Internet Alain de Botton shares a centuries-old secret to happiness

The second in the series of lectures on better life based on gleanings from philosophers, compiled and presented by Alain de Botton, is titled “A Guide to Happiness”. It takes you to the Greek island of Samos, introducing the philosopher Epicurus, born 341 years before the birth of Christ. Says de Botton, much of the philosopher’s writings are lost to humankind and his philosophy of happiness has been restructured on the fragments that have survived.

“Epicurus believed that we could all find a way to be happy. The problem was, quite simply, that we were looking in the wrong place. Unlike many philosophers, Epicurus’s idea of happiness sounds rather fun. He did not think we should feel guilty about enjoying a pleasurable life and promised that he could show us how to. Of course you might wonder why you need a philosopher to teach you to have a good time,” says de Botton.

It is easy to imagine money can solve everything, but de Botton says Epicurus felt more could be learnt from philosophy than the credit card could get you. He found many critics in his time and his philosophy became synonymous with a lotus eating lifestyle. Even today, epicurean is a word used to describe the luxury loving.

“That is a complete misunderstanding,” says de Botton. “Epicurus lived far from a luxurious life; his house was simple, his clothes were ordinary, he would rather drink water than wine, and his meal was made of bread and a few vegetables and olives….” The speaker finds it rather intriguing that a man who described pleasures as the end of life should live so simply.

“At the heart of Epicurus’s philosophy is a very simple thought that we are not very good at knowing what will make us happy...that we may feel powerfully drawn towards material things and be convinced that they are what we require to be happy. We are often wrong. What we want is not always what we need, and nothing shows it to us more than our impulse to go shopping,” says de Botton.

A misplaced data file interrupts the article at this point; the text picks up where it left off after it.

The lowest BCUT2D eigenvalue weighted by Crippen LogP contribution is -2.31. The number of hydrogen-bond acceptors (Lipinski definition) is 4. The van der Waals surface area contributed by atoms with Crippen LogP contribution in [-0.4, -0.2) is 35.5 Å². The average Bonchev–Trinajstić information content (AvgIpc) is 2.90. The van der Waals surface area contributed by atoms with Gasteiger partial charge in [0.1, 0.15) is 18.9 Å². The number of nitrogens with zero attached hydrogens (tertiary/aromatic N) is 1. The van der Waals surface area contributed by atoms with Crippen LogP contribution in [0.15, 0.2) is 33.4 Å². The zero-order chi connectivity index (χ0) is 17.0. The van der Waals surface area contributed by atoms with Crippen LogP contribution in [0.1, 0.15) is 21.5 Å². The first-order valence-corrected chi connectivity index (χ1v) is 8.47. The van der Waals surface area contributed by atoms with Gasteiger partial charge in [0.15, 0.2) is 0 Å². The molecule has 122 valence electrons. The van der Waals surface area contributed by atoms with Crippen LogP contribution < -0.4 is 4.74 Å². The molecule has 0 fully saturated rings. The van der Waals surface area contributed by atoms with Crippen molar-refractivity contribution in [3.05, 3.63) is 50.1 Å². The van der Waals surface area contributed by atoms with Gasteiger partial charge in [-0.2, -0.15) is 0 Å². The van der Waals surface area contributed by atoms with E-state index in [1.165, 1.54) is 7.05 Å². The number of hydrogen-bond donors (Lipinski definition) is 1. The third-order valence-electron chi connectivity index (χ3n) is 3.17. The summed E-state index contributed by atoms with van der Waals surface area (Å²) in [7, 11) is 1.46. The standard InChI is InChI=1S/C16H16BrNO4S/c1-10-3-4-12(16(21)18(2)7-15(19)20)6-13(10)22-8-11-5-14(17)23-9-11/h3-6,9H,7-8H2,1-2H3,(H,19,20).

He says Epicurus placed great importance on friendship and friends. No wonder then, that the philosopher did not pay as much attention to what he ate as as he did to whom he ate with.

The next point to which Epicurus paid attention was freedom. To be free meant to be financially independent…and so began the idea of a commune.

The third ingredient required for a happy life…an analysed life. Our anxieties quickly diminish if we take time to think them through. To do that we need to take a step back from the noisy distractions of the commercial world.

De Botton says that Epicurus says these three are the essentials to happiness: friends, freedom and an analysed life. The speaker takes this argument forward by showing that Epicurus blamed our unhappiness on advertising. He shows advertisements, all of which in one way or other associate with the three things mentioned by Epicurus. It is the association that makes us crave for more and more and so we are left feeling insecure and wanting.

All of the 300 books written by Epicurus are lost, but there are Epicurean communities that still survive. De Botton takes you to visit the ruins of one in Oenoanda where Diogenes, a rich man of his times, built a wall and inscribed it with Epicurus’s philosophy of happiness. The city of Oenoanda had everything from an Agora to a theatre and so on. The wall was broken, historians say, perhaps due to earthquake. The fragments of wall available say that Diogenes built the wall saying, if there were one or two people whom he could talk to he would have, but this message was for the whole city. In the centre of the city, the wall stood against advertisement. De Botton goes on to read many snippets which are very relevant even today.

“Happiness may be difficult to attain,” understood Epicurus, “but the obstacles are not financial.”

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Keywords: Epicurusphilosophy